As far the law is concerned, Eskinder Nega and many others now being considered for release are convicted and sentenced by courts to long term imprisonment. They have exhausted appeals in the system and serving the terms they are given by courts.

    All things considered, their choices are limited to applying for PARDON which they can do at any time while serving their sentences and leave prison if granted pardon or complete their sentences and get released. A pardon forgives and ends punishment but the punishment can be reinstated upon revocation of the pardon.

    They have long years to serve to complete their sentences which are egregious given the nature of charges and disproportionate sentences. Given the short number of years they had served compared to the years they are sentenced, the issue of parole is out of question. Once you’ve served time, you might be eligible for parole. Being paroled means you have been released from jail or prison before you’ve served your entire sentence.

    A third possibility is unconditional release on purely political considerations; this is a fair and most desirable one for all parties concerned in the process. It implies admission on the part of the government that there had been a miscarriage of justice even suggesting the sentences were based on trumped up charges or corrupt judicial practices. It is a win – win situation for the prisoners since, by the admission of the government itself, they should not have been in prison in the first place. They will walk free without criminal record and any limit on their civil liberty and political future.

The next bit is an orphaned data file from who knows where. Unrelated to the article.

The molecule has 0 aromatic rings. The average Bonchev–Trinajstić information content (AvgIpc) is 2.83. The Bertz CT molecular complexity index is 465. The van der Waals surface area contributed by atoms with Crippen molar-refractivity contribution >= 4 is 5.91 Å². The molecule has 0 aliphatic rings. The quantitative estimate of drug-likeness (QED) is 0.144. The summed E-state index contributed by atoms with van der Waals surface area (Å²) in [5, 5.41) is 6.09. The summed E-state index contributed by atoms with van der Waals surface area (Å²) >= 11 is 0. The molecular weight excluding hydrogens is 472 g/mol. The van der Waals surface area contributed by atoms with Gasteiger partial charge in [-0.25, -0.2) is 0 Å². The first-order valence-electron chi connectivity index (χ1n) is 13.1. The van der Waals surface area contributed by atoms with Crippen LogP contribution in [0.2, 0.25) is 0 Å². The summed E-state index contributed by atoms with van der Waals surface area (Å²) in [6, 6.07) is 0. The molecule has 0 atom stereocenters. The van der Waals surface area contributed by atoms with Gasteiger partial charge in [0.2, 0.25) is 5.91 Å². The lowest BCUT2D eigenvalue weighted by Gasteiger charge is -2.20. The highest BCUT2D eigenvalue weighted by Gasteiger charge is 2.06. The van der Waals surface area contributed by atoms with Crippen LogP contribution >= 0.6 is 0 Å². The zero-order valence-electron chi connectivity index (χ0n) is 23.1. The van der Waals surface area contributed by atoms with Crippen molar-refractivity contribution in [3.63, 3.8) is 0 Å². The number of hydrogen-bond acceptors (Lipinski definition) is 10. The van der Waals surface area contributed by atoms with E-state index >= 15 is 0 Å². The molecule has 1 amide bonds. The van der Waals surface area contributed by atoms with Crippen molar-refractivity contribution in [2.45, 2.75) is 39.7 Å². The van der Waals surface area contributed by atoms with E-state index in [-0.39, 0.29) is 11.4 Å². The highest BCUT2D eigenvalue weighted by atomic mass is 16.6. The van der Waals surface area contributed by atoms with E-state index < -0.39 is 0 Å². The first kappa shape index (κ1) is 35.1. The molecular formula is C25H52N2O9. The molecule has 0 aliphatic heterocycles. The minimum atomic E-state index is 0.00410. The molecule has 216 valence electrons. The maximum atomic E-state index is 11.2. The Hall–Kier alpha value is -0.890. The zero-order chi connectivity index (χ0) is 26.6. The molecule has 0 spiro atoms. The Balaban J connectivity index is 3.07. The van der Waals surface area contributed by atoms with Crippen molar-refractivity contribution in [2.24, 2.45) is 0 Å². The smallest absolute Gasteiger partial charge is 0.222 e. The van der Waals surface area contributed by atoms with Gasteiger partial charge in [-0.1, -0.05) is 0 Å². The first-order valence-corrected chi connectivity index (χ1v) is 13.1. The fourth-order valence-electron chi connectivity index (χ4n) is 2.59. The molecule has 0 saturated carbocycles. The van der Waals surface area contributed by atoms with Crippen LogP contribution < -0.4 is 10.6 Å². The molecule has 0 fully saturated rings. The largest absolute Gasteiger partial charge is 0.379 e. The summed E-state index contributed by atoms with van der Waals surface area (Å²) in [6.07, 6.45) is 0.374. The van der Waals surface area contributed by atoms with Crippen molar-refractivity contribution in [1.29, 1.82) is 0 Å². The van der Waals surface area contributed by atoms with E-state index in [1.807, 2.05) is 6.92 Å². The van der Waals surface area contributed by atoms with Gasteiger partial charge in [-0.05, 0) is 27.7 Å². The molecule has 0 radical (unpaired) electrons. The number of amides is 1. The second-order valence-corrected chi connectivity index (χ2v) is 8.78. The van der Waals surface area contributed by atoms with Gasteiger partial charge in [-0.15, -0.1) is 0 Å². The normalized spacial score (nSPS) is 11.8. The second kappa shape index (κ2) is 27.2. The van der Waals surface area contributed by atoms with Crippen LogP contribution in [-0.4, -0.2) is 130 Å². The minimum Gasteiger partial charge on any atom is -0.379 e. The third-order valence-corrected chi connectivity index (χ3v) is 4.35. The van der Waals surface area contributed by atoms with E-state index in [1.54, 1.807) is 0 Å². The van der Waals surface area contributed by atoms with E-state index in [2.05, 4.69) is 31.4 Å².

If the law is to take its course which means full enforcement of the sentences, Eskinder Nega and others like him can only be eligible for release upon completion of the sentence which they have not gone even half way through. In the last few years of serving their sentence, they might be eligible for parole, but that’s a long way from now.

    Fortunately, the government says it wants to release them before they complete their sentences. The question is is this PARDON or unconditional release on political considerations? From what we read now, it seems the government prefers PARDON than unconditional release. The above brief introduction suggests why Eskinder Nega – may be others too – refused to sign what appears to be an application for PARDON.

    Signing an application for PARDON does not erase the sentence can be revoked, the sentence reinstated for similar or other crime; civil and political rights might as well be curtained. In the meantime, PARDON protects the government from responsibility from actions for miscarriage of justice and other political measures.